Flames 2005 draft review

By Iaian Park

With no pure goal scorers left at pick No. 26, the Calgary Flames addressed a long-term shortage of defensive prospects by going off the board and drafting Matt Pelech of the OHL Sarnia Sting.

The Flames rounded out the draft by selecting two more defensmen, two centers, two goalies and a right winger. They also made a memorable moment when GM Darryl Sutter drafted his son Brett, with the same number of pick that he was drafted with.

Matt Pelech, D – Sarnia Sting (OHL)

Round 1 – 26th overall

6’4 220 lbs.

Shoots: Right

Born: September 4, 1987

Birthplace: Toronto, Ontario

Matt Pelech is a big right-handed shot who measures in at 6’4 and 220 pounds. The second round pick of the Sting stepped in as a 16-year-old rookie and played 62 games and picked up 10 points. In his second year, the team started to rebuild and like during his rookie campaign, Pelech struggled to move the puck effectively and consistently. Injuries obviously hampered his development as he only dressed for 31 games due to a pair of incidents that both ended with him breaking his jaw. In his shortened season, Pelech amassed just six points.

He will be counted on to be a key player in what the Sting hope will be a turnaround season in 2005-06.

Gord Baldwin, D – Medicine Hat Tigers (WHL)

Round 3 – 69th overall

6’5 199 lbs.

Shoots: Left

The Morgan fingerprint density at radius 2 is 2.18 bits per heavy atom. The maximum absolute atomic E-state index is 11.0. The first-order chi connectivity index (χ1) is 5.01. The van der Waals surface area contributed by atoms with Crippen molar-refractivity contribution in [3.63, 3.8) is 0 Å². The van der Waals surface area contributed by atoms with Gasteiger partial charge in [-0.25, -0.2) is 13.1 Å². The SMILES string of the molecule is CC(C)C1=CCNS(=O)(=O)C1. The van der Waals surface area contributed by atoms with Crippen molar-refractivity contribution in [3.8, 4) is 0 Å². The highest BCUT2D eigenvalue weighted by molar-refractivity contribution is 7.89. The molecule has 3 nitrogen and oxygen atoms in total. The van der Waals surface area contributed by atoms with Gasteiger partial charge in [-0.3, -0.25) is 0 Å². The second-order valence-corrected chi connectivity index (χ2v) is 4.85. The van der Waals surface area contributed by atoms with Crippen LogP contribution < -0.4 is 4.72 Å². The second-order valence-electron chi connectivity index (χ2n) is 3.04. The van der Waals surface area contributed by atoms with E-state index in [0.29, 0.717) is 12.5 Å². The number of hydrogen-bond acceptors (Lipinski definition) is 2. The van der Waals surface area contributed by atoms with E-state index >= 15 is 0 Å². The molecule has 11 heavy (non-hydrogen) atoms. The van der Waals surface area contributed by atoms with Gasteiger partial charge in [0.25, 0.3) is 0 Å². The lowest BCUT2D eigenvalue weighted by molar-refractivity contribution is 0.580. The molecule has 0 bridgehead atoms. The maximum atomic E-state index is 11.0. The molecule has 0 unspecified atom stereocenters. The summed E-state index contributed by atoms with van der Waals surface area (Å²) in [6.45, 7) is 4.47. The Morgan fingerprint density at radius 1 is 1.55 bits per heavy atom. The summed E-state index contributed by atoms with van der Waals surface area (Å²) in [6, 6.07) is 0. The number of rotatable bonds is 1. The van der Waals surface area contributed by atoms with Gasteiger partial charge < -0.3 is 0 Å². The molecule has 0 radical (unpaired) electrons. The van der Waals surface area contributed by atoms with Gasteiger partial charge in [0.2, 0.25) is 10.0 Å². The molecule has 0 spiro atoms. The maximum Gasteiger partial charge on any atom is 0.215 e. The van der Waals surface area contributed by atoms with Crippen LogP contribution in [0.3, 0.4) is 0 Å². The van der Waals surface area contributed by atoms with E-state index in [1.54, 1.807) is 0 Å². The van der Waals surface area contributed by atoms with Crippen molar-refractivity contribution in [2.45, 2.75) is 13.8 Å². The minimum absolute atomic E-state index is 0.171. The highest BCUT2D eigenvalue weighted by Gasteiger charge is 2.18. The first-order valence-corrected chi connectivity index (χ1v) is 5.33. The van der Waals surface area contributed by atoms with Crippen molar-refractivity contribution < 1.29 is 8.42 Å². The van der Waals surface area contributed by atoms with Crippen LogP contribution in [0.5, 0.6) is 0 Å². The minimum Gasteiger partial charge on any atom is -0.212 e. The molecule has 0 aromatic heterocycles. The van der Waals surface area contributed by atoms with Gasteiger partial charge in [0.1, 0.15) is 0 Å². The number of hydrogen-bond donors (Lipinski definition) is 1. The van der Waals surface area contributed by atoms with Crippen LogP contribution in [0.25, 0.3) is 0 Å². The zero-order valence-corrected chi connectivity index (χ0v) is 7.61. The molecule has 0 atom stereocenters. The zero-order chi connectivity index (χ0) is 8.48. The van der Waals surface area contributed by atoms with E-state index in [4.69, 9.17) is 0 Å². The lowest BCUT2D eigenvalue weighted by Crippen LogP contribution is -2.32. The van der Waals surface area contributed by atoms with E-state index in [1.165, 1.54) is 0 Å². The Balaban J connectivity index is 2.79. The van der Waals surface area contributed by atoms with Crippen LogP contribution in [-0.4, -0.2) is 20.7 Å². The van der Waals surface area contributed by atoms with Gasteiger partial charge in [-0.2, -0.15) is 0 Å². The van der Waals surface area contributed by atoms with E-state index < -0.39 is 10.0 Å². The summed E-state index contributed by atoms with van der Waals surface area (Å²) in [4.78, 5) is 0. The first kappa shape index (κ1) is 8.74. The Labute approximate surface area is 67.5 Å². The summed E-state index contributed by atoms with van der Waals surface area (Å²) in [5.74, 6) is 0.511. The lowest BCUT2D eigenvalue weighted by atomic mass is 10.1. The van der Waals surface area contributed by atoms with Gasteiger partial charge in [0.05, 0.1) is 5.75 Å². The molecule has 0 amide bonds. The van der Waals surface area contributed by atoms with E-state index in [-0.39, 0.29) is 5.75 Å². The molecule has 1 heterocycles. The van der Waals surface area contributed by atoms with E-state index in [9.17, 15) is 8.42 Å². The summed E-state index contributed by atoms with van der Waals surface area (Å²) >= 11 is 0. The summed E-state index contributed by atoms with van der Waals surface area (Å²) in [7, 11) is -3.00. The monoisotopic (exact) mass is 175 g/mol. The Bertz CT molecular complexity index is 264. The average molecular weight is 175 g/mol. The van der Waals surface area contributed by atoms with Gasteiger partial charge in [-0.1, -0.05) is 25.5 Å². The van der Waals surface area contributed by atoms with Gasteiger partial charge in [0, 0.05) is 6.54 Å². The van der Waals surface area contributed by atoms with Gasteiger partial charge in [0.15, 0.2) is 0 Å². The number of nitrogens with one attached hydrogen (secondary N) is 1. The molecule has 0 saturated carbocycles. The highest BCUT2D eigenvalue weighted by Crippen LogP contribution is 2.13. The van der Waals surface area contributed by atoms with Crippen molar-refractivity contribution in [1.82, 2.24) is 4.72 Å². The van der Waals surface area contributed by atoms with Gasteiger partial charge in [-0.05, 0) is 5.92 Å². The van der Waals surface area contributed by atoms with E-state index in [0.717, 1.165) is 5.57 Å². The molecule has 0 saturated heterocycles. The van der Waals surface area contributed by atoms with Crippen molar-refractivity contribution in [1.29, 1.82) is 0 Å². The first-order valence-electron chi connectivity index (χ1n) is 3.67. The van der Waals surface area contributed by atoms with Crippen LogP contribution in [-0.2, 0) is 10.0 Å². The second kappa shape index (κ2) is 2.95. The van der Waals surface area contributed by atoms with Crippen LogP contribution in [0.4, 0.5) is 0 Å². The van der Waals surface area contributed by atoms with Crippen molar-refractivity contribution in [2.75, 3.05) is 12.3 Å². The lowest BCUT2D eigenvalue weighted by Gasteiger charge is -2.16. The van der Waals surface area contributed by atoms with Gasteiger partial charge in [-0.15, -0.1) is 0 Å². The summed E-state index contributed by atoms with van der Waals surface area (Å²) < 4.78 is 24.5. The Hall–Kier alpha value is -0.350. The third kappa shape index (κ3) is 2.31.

Born: March 1, 1987

Birthplace: Winnipeg, Manitoba

Gordie Baldwin registered 11 points during the regular season as a rookie with the Medicine Hat Tigers and finished the year with a +13 rating. Although he dressed for 66 games, his average ice time wasn’t very significant, but gradually increased over the course of the schedule. Playing behind Cam Barker, Steve Marr, Cody Blanshan and Kris Russell didn’t offer a lot of extra time for Baldwin, but when he got the chance he played well enough to catch the eyes of some scouts.

The 6’5 195 lb Winnipeg native is a physical specimen for the Tigers, a banger who plays sound hockey in his own end and is clearly at his best battling in the trenches of the corners and in front of the net. There is plenty of room on his frame to add 30 pounds and once he does, Baldwin will be even tougher to play against.

Daniel Ryder, C – Peterborough Petes (OHL)

Round 3 – 74th overall

5’11 193 lbs.

Shoots: Right

Born: January 12, 1987

Birthplace: Bonavista, Newfoundland

It is not hard to see the resemblance between Daniel Ryder and his older brother Michael of the Montreal Canadiens. Last year Michael Ryder, a former eighth round pick, notched a surprising 63 points as a rookie with Montreal. Never a top prospect, Michael had a stellar junior career, but made two stops in the ECHL on his way to NHL. What both brothers have is a natural ability to score, due to excellent hockey sense.